Are they nearing their end in terms of innovation and popularity?
It's no secret that familiarity breeds contempt. From playing pin-the-tail-on-the-donkey to Galaxy Trucker, we have found ourselves ever-wanting for more innovative and interesting games.
Does that mean there is a limit before we run out of the table-top-titles you're often reading about?
Probably not - though that doesn't mean we won't always have a mountain of games into which the latest release can be unceremoniously hurled. Of course, great games are built on the shoulders of giants.
And not all games are for more than one type of person. So that mountain of similar games could be a goldmine for someone who has found their happy place in gaming.
I dream of -tactical squad-based 3rd person shooters with roleplay elements- land.
And we're still being surprised all the time.
Snakes and Ladders may have had it's hay day (back when 'changing the channel' meant sticking a few more logs on the fire) but even THAT was still innovation.
Innovation can be one interesting idea or an entirely new perspective on how we use the mechanics we've already seen.
To remain accessible whilst being innovative, a game must speak the language of it's audience but still manage to impress us. Like Shakespeare, or J.K.Rowling, managed to do with poetry and wizards.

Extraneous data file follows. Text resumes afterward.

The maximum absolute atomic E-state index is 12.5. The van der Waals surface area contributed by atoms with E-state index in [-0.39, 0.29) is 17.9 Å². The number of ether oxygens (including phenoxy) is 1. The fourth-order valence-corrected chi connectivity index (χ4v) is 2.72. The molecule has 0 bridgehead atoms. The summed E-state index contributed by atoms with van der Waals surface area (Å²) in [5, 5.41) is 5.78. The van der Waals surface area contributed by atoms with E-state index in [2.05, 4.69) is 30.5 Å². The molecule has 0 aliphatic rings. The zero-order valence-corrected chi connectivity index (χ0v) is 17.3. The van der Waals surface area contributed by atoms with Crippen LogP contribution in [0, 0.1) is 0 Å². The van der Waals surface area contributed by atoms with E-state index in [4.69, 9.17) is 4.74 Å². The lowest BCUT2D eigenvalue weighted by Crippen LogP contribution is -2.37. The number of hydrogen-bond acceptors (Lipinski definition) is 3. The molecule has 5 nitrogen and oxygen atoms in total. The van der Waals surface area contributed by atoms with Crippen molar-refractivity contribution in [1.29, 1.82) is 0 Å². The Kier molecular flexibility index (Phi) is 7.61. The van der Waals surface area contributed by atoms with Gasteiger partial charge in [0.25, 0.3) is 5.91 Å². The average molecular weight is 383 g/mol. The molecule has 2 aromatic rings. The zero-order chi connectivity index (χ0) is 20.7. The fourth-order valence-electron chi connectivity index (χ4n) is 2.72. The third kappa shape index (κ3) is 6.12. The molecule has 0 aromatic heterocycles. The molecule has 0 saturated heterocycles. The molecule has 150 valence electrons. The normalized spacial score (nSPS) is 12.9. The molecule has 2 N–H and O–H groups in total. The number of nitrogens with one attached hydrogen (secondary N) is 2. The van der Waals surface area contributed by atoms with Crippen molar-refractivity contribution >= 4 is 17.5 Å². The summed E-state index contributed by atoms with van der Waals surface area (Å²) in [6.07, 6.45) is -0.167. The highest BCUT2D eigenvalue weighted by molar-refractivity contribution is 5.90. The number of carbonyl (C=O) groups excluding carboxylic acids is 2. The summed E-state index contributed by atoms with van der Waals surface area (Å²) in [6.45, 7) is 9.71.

When 7 Wonders came around it was an innovative look at how civilisation games can be played - but it still uses cards, chits and terminology recognisable to board game players.
Love Letter and Werewolf are so intense despite the ability to replicate it with a standard deck of cards - and without the need for a table!
Cube Quest took the average six-sided die and turned it into a flicky-battle-regicide-mini-dice-game-thing. (I'm not sure what you call that style of game apart from "messy".)
It's easy to find a board game you will enjoy - and hard to come up with something that hasn't been done before. Nowadays I expect most games to carry some new design or mechanic to hook you in but very few will have a level of innovation to it.
Role-playing games are similar and suffer from the need to familiarise with human players.
The forest of dice-rolling mechanics and intricate levelling systems that make up the bricks and mortar of most RPGs are often similar - as long as the resolution mechanic makes sense and is balanced to the circumstances of play.
The real shame is that the action of an RPG take place in the player's heads - and whilst that means it can be as innovative as their imagination - it's far easier to create and sell something familiar.
Innovation will come in many forms - and is entirely subjective to it's audience. What's to be sure, though, is that board games and RPGs are a creative art form and, as Maya Angelou (African-American author, poet, dancer, actress and singer) said;
"You can't use up creativity. The more you use, the more you have"